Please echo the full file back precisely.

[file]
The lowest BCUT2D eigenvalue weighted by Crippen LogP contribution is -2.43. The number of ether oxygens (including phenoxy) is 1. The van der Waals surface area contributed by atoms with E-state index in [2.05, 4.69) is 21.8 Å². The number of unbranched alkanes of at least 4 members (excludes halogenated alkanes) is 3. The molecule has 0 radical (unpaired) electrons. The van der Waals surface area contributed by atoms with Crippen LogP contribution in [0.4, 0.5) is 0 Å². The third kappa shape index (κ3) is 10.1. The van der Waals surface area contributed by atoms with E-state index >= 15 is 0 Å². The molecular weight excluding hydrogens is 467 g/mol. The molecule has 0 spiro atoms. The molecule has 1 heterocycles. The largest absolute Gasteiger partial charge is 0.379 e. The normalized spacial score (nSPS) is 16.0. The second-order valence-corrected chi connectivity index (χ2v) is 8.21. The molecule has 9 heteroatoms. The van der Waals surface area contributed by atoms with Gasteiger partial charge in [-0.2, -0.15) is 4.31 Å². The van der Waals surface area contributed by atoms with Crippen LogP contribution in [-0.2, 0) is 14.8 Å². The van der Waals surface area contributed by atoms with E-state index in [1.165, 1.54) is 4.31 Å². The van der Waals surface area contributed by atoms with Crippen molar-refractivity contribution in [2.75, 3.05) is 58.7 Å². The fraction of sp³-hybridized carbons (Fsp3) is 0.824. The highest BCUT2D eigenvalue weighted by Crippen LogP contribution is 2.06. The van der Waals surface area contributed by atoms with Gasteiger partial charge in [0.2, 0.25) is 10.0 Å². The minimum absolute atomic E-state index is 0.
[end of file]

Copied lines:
The lowest BCUT2D eigenvalue weighted by Crippen LogP contribution is -2.43. The number of ether oxygens (including phenoxy) is 1. The van der Waals surface area contributed by atoms with E-state index in [2.05, 4.69) is 21.8 Å². The number of unbranched alkanes of at least 4 members (excludes halogenated alkanes) is 3. The molecule has 0 radical (unpaired) electrons. The van der Waals surface area contributed by atoms with Crippen LogP contribution in [0.4, 0.5) is 0 Å². The third kappa shape index (κ3) is 10.1. The van der Waals surface area contributed by atoms with E-state index >= 15 is 0 Å². The molecular weight excluding hydrogens is 467 g/mol. The molecule has 0 spiro atoms. The molecule has 1 heterocycles. The largest absolute Gasteiger partial charge is 0.379 e. The normalized spacial score (nSPS) is 16.0. The second-order valence-corrected chi connectivity index (χ2v) is 8.21. The molecule has 9 heteroatoms. The van der Waals surface area contributed by atoms with Gasteiger partial charge in [-0.2, -0.15) is 4.31 Å². The van der Waals surface area contributed by atoms with Crippen LogP contribution in [-0.2, 0) is 14.8 Å². The van der Waals surface area contributed by atoms with E-state index in [1.165, 1.54) is 4.31 Å². The van der Waals surface area contributed by atoms with Crippen molar-refractivity contribution in [2.75, 3.05) is 58.7 Å². The fraction of sp³-hybridized carbons (Fsp3) is 0.824. The highest BCUT2D eigenvalue weighted by Crippen LogP contribution is 2.06. The van der Waals surface area contributed by atoms with Gasteiger partial charge in [0.2, 0.25) is 10.0 Å². The minimum absolute atomic E-state index is 0.